“Because of the ignorance that is in them.” They don’t know that Jesus is God, they don’t know what he said, they don’t know that he died and rose, they don’t know that hell is coming and that salvation is a gift. They don’t know.
But it’s not that they are just merely victims lacking information. “Due to their hardness of heart.” Their hardness of heart. Do you have a hard heart? When the Bible talks about the heart, it speaks of the heart more than nine hundred times. It’s the seat, the sum, the center of who you are. A heart that’s tender toward God says, “Tell me the truth. I want to change. I want to learn. I want to grow.” A hard heart says, “No!” And it says it like that. “No, it’s not what you want; it’s what I want. It’s not what you think; it’s what I think. It’s not what you see; it’s what I see. You want me to change? While we’re at it, I think you should change. And that’s the heartfelt conversation with God—hardhearted.
You ever met anybody hardhearted? They interpret all data negatively. They always spin it, so that they are innocent and you are guilty. They always turn it to where they are a victim, and you owe them.
And people do this with God. “I’m right. You’re wrong. You’ve failed. I’ve not. You owe me. I disagree. You need to change. Maybe even that Book you wrote—we need to edit that thing because I found some errors in that Book you wrote.” And along comes a parade of teachers and authors and professors and pastors who say, “Well, we have decided that futile minds and darkened understanding leads to a good income stream because there’s a huge market for those with hardness of heart.” It’s the world we live in.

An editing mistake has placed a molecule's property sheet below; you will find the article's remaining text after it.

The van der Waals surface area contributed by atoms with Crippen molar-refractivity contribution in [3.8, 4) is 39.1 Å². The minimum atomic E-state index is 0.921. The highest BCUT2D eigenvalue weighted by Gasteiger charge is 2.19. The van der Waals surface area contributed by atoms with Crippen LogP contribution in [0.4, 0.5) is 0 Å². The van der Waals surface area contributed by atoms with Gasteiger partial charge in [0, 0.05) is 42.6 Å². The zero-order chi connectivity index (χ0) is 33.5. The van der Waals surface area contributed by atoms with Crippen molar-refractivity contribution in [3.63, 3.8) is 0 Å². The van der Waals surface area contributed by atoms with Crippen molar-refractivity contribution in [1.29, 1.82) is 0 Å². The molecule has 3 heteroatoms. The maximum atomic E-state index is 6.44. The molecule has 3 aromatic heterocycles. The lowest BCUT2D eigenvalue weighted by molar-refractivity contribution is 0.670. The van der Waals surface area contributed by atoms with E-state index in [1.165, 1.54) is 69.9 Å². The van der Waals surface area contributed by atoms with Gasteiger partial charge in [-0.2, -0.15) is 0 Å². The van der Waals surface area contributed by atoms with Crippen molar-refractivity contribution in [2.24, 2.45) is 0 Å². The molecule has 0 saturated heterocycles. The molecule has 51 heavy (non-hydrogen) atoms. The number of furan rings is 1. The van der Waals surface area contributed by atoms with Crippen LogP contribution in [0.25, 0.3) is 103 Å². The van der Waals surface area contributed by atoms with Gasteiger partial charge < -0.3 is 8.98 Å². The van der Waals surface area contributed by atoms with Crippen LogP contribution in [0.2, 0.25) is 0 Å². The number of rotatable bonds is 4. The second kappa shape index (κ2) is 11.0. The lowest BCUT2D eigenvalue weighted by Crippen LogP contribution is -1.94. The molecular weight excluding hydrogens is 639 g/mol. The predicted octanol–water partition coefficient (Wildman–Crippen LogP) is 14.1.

Is your heart hard toward God? Is your heart hard toward God? Are you angry at him? Are you frustrated with him? “They have become callous.” Have you ever become callous? Any of you play guitar or play an instrument? Any of you swing a hammer, you’re a tradesman, tradeswoman, you’re into gardening, you’re a cook, a chef, an artist, you work with your hands a lot?
What happens is, prolonged pressure upon a point over time leads to a callus, and what used to hurt, all of a sudden—it doesn’t hurt anymore because it’s become calloused. “They have become callous.” Say, “You know, when I started doing this, it really bothered me. It doesn’t bother me that much anymore. I used to feel really guilty after I did that, and now maybe God’s OK with it because I don’t feel guilty anymore.”
No, it’s not that God’s OK with it; it’s that you’ve developed a callus. You’ve become dead. I mean, a callus is, as I understand it, oftentimes, literally, just a collection of, essentially, dead skin. Is there a dead spot on your soul to where, “That doesn’t hurt anymore. It doesn’t bother me. I’m not convicted by it. I don’t want to change. I don’t think it’s wrong. Maybe it’s not a big deal, or maybe God doesn’t care.” He does; you’re just calloused. You’re just calloused. You’re not going to change there. You’ll say things like, “That’s the way I am.” It’s not the way you’re supposed to be. “I need to be true to myself.” That’s never a good idea.